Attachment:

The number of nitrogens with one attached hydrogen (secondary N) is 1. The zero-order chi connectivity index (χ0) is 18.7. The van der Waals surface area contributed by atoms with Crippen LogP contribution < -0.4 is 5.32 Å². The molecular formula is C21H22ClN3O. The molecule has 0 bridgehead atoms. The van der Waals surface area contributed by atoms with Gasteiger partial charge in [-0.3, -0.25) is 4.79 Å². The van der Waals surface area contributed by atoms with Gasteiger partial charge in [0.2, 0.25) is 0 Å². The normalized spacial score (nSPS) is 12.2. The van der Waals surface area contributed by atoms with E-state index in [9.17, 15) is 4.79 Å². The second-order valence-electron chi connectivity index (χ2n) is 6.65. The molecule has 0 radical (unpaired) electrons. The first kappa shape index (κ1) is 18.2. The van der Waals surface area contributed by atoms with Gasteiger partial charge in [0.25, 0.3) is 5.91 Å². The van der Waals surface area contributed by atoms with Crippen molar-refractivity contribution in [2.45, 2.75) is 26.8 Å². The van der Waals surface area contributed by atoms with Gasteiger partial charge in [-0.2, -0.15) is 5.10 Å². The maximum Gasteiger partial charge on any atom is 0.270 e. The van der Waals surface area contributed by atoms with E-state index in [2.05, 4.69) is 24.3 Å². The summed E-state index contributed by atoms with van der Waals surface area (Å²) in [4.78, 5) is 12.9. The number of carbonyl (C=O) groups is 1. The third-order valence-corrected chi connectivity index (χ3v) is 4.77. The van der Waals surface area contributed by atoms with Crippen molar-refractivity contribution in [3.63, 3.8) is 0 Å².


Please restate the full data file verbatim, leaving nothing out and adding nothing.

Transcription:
The number of nitrogens with one attached hydrogen (secondary N) is 1. The zero-order chi connectivity index (χ0) is 18.7. The van der Waals surface area contributed by atoms with Crippen LogP contribution < -0.4 is 5.32 Å². The molecular formula is C21H22ClN3O. The molecule has 0 bridgehead atoms. The van der Waals surface area contributed by atoms with Gasteiger partial charge in [-0.3, -0.25) is 4.79 Å². The van der Waals surface area contributed by atoms with Gasteiger partial charge in [0.2, 0.25) is 0 Å². The normalized spacial score (nSPS) is 12.2. The van der Waals surface area contributed by atoms with E-state index in [9.17, 15) is 4.79 Å². The second-order valence-electron chi connectivity index (χ2n) is 6.65. The molecule has 0 radical (unpaired) electrons. The first kappa shape index (κ1) is 18.2. The van der Waals surface area contributed by atoms with Gasteiger partial charge in [0.25, 0.3) is 5.91 Å². The van der Waals surface area contributed by atoms with Crippen molar-refractivity contribution in [2.45, 2.75) is 26.8 Å². The van der Waals surface area contributed by atoms with Gasteiger partial charge in [-0.2, -0.15) is 5.10 Å². The maximum Gasteiger partial charge on any atom is 0.270 e. The van der Waals surface area contributed by atoms with E-state index in [2.05, 4.69) is 24.3 Å². The summed E-state index contributed by atoms with van der Waals surface area (Å²) in [4.78, 5) is 12.9. The number of carbonyl (C=O) groups is 1. The third-order valence-corrected chi connectivity index (χ3v) is 4.77. The van der Waals surface area contributed by atoms with Crippen molar-refractivity contribution in [3.63, 3.8) is 0 Å².